TREATY 1 TERRITORY, WINNIPEG, MANITOBA - Manitoba Liberals are asking the Federal Government to do a full environmental review alongside provincial reviews of the Vivian Sands project, a massive sand-mine project with untested technology being built over Manitoba's largest aquifer.
Dr. Jon Gerrard, Manitoba Liberal Critic for Sustainable Development, said many residents are strongly opposed to the project going ahead because of the risks to groundwater.
Gerrard wrote the letter to Federal Environment Minister Jonathan Wilkinson. The deadline for Manitobans to submit their concerns is today, September 28, 2020.
Many of CanWhite's objections to and denials of residents' concerns are because CanWhite is only talking about the processing plant - not the mine. Liberals and residents say approving the two separately makes no sense because the processing plant can only work if the mine is approved as well.
"Asking to approve a factory before a mine is like asking to approve a sawmill before the plans to clearcut a forest have been approved," said Gerrard. "If we are going to safeguard the ground water for the thousands of people who depend on it, the mine and the plant all need to be considered together as part of a Federal review."
Gerrard said the Liberals believe the environmental impact of the mine should also take into consideration what the sand is being used for. On its website, the company, CanWhite, said the sand could be used for glass, fibre optics, or other purposes.
That claim is at odds with a now-deleted online presentation to investors that CanWhite CEO Faisal Somji made in 2019. In that presentation, Somji made it clear the entire purpose for the sand mine and processing facility was to produce sand for use in frack-mining for shale oil markets in Alberta and the Bakken Field in North Dakota.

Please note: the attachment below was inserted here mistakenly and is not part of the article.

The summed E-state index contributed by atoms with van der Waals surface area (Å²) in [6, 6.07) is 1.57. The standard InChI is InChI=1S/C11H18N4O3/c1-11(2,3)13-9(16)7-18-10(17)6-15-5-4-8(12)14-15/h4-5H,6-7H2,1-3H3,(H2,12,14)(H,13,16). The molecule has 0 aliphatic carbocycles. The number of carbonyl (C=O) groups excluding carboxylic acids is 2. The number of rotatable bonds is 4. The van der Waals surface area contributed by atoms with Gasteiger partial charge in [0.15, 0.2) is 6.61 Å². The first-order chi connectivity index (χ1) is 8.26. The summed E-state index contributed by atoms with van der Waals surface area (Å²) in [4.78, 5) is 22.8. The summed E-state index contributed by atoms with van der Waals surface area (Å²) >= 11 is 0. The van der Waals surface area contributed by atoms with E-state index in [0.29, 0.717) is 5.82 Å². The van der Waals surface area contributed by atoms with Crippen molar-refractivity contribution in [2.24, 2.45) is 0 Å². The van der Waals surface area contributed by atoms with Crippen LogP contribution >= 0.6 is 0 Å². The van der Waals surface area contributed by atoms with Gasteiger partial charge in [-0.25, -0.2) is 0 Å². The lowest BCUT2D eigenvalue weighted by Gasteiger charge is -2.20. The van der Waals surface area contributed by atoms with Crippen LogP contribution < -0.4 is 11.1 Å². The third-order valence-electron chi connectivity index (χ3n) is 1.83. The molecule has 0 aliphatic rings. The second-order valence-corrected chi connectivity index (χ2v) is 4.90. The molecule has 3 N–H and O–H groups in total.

The Liberals' request for a federal review coincides with the release by the Auditor General of a report into Provincial Oversight into Drinking Water Safety that shows that provincial government's licensing, testing, and enforcement to ensure clean drinking water is inadequate - even in schools.
The report found that Manitoba has "No clear, robust plan to address the many risks to drinking water safety." Further, the Department of Conservation and Climate - which is responsible for approving the Vivian Sands project - was found to be "inadequately minimiz[ing] safety risks related to drinking water." As well, "the Department has weak strategic planning and performance measurement processes for overseeing drinking water safety."
Manitoba Liberal Leader Dougald Lamont said the Auditor General's report shows that a Federal Review of the project is critical.
"If the Pallister government can't even test water in public schools, there's not much hope for the impacts on an aquifer that could be subject to contamination and pollution from boreholes." said Lamont.
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